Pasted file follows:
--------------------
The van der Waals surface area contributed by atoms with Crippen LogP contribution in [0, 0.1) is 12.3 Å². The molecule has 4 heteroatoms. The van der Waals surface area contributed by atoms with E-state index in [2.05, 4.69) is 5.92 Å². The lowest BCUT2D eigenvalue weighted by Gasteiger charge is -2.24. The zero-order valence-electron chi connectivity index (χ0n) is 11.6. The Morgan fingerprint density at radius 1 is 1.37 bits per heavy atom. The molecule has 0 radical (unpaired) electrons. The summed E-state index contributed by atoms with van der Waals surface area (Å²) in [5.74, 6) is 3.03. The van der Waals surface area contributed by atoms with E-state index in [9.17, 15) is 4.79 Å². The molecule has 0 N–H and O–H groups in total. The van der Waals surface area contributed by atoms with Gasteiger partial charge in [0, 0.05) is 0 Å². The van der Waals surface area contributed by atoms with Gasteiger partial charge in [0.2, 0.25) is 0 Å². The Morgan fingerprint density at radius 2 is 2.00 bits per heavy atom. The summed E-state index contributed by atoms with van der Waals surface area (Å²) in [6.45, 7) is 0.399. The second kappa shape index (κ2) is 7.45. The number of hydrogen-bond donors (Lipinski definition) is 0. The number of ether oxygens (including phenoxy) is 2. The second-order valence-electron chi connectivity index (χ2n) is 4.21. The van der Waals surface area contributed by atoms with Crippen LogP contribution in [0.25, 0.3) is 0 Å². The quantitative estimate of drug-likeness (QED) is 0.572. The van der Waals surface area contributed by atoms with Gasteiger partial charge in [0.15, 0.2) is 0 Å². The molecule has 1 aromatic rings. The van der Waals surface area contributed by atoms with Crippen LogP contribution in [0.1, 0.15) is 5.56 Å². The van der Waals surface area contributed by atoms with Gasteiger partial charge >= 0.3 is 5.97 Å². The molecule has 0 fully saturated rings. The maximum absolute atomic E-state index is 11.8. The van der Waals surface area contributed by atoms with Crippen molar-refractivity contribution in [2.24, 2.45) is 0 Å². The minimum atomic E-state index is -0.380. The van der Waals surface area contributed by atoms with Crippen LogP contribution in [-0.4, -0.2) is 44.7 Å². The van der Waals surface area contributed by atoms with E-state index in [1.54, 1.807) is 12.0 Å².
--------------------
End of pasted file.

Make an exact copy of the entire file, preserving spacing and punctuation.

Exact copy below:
The van der Waals surface area contributed by atoms with Crippen LogP contribution in [0, 0.1) is 12.3 Å². The molecule has 4 heteroatoms. The van der Waals surface area contributed by atoms with E-state index in [2.05, 4.69) is 5.92 Å². The lowest BCUT2D eigenvalue weighted by Gasteiger charge is -2.24. The zero-order valence-electron chi connectivity index (χ0n) is 11.6. The Morgan fingerprint density at radius 1 is 1.37 bits per heavy atom. The molecule has 0 radical (unpaired) electrons. The summed E-state index contributed by atoms with van der Waals surface area (Å²) in [5.74, 6) is 3.03. The van der Waals surface area contributed by atoms with E-state index in [9.17, 15) is 4.79 Å². The molecule has 0 N–H and O–H groups in total. The van der Waals surface area contributed by atoms with Gasteiger partial charge in [0, 0.05) is 0 Å². The van der Waals surface area contributed by atoms with Gasteiger partial charge in [0.2, 0.25) is 0 Å². The Morgan fingerprint density at radius 2 is 2.00 bits per heavy atom. The summed E-state index contributed by atoms with van der Waals surface area (Å²) in [6.45, 7) is 0.399. The second kappa shape index (κ2) is 7.45. The number of hydrogen-bond donors (Lipinski definition) is 0. The number of ether oxygens (including phenoxy) is 2. The second-order valence-electron chi connectivity index (χ2n) is 4.21. The van der Waals surface area contributed by atoms with Crippen LogP contribution in [0.25, 0.3) is 0 Å². The quantitative estimate of drug-likeness (QED) is 0.572. The van der Waals surface area contributed by atoms with Gasteiger partial charge in [0.15, 0.2) is 0 Å². The molecule has 1 aromatic rings. The van der Waals surface area contributed by atoms with Crippen LogP contribution in [0.1, 0.15) is 5.56 Å². The van der Waals surface area contributed by atoms with Gasteiger partial charge >= 0.3 is 5.97 Å². The molecule has 0 fully saturated rings. The maximum absolute atomic E-state index is 11.8. The van der Waals surface area contributed by atoms with Crippen molar-refractivity contribution in [2.24, 2.45) is 0 Å². The minimum atomic E-state index is -0.380. The van der Waals surface area contributed by atoms with Crippen LogP contribution in [-0.4, -0.2) is 44.7 Å². The van der Waals surface area contributed by atoms with E-state index in [1.54, 1.807) is 12.0 Å².